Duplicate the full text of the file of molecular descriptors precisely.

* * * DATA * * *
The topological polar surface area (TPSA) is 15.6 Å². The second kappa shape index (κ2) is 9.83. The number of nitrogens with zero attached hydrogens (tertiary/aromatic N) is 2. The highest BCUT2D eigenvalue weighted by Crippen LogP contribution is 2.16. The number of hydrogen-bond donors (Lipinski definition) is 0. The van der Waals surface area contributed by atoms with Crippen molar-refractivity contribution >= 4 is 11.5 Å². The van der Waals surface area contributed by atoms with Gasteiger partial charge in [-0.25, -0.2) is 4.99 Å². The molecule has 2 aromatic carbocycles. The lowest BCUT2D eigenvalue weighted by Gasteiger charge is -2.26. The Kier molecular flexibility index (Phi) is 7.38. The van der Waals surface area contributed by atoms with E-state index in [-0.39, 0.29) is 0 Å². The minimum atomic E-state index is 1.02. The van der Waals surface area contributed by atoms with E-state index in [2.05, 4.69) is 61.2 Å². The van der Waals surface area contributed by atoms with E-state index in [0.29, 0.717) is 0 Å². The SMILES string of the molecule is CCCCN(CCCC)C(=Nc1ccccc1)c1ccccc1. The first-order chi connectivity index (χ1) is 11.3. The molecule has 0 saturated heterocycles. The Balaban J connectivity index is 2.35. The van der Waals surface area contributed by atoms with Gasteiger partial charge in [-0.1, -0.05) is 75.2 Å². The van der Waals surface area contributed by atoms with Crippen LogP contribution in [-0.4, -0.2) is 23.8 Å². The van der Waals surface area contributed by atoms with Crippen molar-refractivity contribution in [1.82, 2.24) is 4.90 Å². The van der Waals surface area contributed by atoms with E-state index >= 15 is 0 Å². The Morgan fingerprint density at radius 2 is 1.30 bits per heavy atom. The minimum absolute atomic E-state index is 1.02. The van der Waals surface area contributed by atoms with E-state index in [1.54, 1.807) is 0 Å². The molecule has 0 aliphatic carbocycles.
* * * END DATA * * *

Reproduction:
The topological polar surface area (TPSA) is 15.6 Å². The second kappa shape index (κ2) is 9.83. The number of nitrogens with zero attached hydrogens (tertiary/aromatic N) is 2. The highest BCUT2D eigenvalue weighted by Crippen LogP contribution is 2.16. The number of hydrogen-bond donors (Lipinski definition) is 0. The van der Waals surface area contributed by atoms with Crippen molar-refractivity contribution >= 4 is 11.5 Å². The van der Waals surface area contributed by atoms with Gasteiger partial charge in [-0.25, -0.2) is 4.99 Å². The molecule has 2 aromatic carbocycles. The lowest BCUT2D eigenvalue weighted by Gasteiger charge is -2.26. The Kier molecular flexibility index (Phi) is 7.38. The van der Waals surface area contributed by atoms with E-state index in [-0.39, 0.29) is 0 Å². The minimum atomic E-state index is 1.02. The van der Waals surface area contributed by atoms with E-state index in [2.05, 4.69) is 61.2 Å². The van der Waals surface area contributed by atoms with E-state index in [0.29, 0.717) is 0 Å². The SMILES string of the molecule is CCCCN(CCCC)C(=Nc1ccccc1)c1ccccc1. The first-order chi connectivity index (χ1) is 11.3. The molecule has 0 saturated heterocycles. The Balaban J connectivity index is 2.35. The van der Waals surface area contributed by atoms with Gasteiger partial charge in [-0.1, -0.05) is 75.2 Å². The van der Waals surface area contributed by atoms with Crippen LogP contribution in [-0.4, -0.2) is 23.8 Å². The van der Waals surface area contributed by atoms with Crippen molar-refractivity contribution in [1.82, 2.24) is 4.90 Å². The van der Waals surface area contributed by atoms with E-state index >= 15 is 0 Å². The Morgan fingerprint density at radius 2 is 1.30 bits per heavy atom. The minimum absolute atomic E-state index is 1.02. The van der Waals surface area contributed by atoms with E-state index in [1.54, 1.807) is 0 Å². The molecule has 0 aliphatic carbocycles.